In the 1997 version of the CIA’s Analytic Tradecraft Notes, the Agency seems to abandon the traditional A1, B2, etc system in favor of a new, less rigorously defined taxonomy.
FBIS used to (and probably still does within the OSC) publish source notes with each of its translated articles. The BBC does some of this at the end of its Country Reports (See this example).
The website of any library associated with a research university will likely have a section that talks about source reliability. Here is an example from Cal Berkeley on online sources and here is an example from George Mason on non-web-based sources.
One of my students, Kristina Jakomin, recently completed a study in my Advanced Analytic Techniques class into what law enforcement analysts tend to refer to as “statement analysis”. She synthesized the “rules’ (such as they are) into a handy cheat sheet and ran a classroom exercise that suggested that these rules were useful in ferreting out some deceptive statements/sources. She then applied the rules to some statements made recently by Hamid Karzai. You can go to her website to see the results…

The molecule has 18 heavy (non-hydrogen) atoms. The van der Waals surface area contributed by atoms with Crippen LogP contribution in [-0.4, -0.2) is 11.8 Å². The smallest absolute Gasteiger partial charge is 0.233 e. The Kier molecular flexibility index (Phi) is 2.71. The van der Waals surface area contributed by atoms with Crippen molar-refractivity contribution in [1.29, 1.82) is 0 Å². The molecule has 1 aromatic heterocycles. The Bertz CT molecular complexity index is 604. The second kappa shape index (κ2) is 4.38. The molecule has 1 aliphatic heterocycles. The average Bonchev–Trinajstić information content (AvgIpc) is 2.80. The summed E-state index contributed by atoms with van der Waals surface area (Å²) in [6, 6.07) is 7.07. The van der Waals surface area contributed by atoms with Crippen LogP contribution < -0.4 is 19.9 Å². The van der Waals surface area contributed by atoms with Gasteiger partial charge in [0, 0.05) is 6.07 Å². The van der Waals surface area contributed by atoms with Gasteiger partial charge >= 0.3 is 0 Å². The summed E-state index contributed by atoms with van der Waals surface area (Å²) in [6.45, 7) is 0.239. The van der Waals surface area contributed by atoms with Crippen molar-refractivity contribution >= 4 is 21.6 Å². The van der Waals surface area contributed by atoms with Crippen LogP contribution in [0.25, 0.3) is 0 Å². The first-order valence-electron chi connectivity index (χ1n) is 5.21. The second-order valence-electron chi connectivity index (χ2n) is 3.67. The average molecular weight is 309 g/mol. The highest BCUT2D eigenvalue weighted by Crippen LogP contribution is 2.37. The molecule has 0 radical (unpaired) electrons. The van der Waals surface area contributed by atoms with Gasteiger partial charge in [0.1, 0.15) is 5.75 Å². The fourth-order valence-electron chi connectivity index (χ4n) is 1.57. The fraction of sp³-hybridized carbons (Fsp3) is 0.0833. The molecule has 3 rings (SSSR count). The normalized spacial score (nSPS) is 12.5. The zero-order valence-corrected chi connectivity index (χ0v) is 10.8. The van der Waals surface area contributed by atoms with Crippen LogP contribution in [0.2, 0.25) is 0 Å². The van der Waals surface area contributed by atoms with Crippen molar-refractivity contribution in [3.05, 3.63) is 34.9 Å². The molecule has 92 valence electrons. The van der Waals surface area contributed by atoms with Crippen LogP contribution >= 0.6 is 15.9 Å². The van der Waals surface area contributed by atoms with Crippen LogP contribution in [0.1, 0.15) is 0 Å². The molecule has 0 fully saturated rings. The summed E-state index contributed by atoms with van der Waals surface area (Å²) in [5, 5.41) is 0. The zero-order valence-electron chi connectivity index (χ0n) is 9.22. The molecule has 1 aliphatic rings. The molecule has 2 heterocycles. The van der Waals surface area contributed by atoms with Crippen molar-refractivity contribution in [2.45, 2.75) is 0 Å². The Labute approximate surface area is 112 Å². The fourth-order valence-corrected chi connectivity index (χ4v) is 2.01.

Finally, I have a student, Nimalan Paul, who is doing a comparative study of HUMINT source evaluation techniques for his master’s thesis. Nimalan comes to us from the rough and tumble world of Indian primary source (ie HUMINT) intelligence in the business world and will be looking at best practices across all three intelligence communities (national security, law enforcement and business) to see what the common denominators of HUMINT source reliability are. I expect results on that research by this time next year if not sooner.